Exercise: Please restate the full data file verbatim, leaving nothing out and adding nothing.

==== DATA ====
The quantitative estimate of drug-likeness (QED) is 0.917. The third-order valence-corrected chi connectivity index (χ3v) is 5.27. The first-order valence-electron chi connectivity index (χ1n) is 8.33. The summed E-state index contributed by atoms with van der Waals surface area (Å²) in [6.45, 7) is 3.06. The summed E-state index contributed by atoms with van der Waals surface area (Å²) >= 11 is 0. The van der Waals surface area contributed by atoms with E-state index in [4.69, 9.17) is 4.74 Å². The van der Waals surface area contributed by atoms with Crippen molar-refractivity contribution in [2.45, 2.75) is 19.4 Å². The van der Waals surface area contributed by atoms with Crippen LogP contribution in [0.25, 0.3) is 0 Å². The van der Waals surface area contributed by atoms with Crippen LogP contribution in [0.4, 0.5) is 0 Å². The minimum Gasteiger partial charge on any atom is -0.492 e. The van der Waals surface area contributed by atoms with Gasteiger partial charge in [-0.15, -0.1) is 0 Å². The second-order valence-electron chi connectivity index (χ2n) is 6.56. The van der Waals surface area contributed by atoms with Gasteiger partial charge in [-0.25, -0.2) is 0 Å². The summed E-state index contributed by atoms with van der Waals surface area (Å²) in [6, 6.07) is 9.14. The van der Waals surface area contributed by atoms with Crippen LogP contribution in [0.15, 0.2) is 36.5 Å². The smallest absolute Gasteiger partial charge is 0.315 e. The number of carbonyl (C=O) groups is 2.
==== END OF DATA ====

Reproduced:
The quantitative estimate of drug-likeness (QED) is 0.917. The third-order valence-corrected chi connectivity index (χ3v) is 5.27. The first-order valence-electron chi connectivity index (χ1n) is 8.33. The summed E-state index contributed by atoms with van der Waals surface area (Å²) in [6.45, 7) is 3.06. The summed E-state index contributed by atoms with van der Waals surface area (Å²) >= 11 is 0. The van der Waals surface area contributed by atoms with E-state index in [4.69, 9.17) is 4.74 Å². The van der Waals surface area contributed by atoms with Crippen molar-refractivity contribution in [2.45, 2.75) is 19.4 Å². The van der Waals surface area contributed by atoms with Crippen LogP contribution in [0.25, 0.3) is 0 Å². The van der Waals surface area contributed by atoms with Crippen LogP contribution in [0.4, 0.5) is 0 Å². The minimum Gasteiger partial charge on any atom is -0.492 e. The van der Waals surface area contributed by atoms with Gasteiger partial charge in [-0.15, -0.1) is 0 Å². The second-order valence-electron chi connectivity index (χ2n) is 6.56. The van der Waals surface area contributed by atoms with Gasteiger partial charge in [-0.25, -0.2) is 0 Å². The summed E-state index contributed by atoms with van der Waals surface area (Å²) in [6, 6.07) is 9.14. The van der Waals surface area contributed by atoms with Crippen LogP contribution in [0.15, 0.2) is 36.5 Å². The smallest absolute Gasteiger partial charge is 0.315 e. The number of carbonyl (C=O) groups is 2.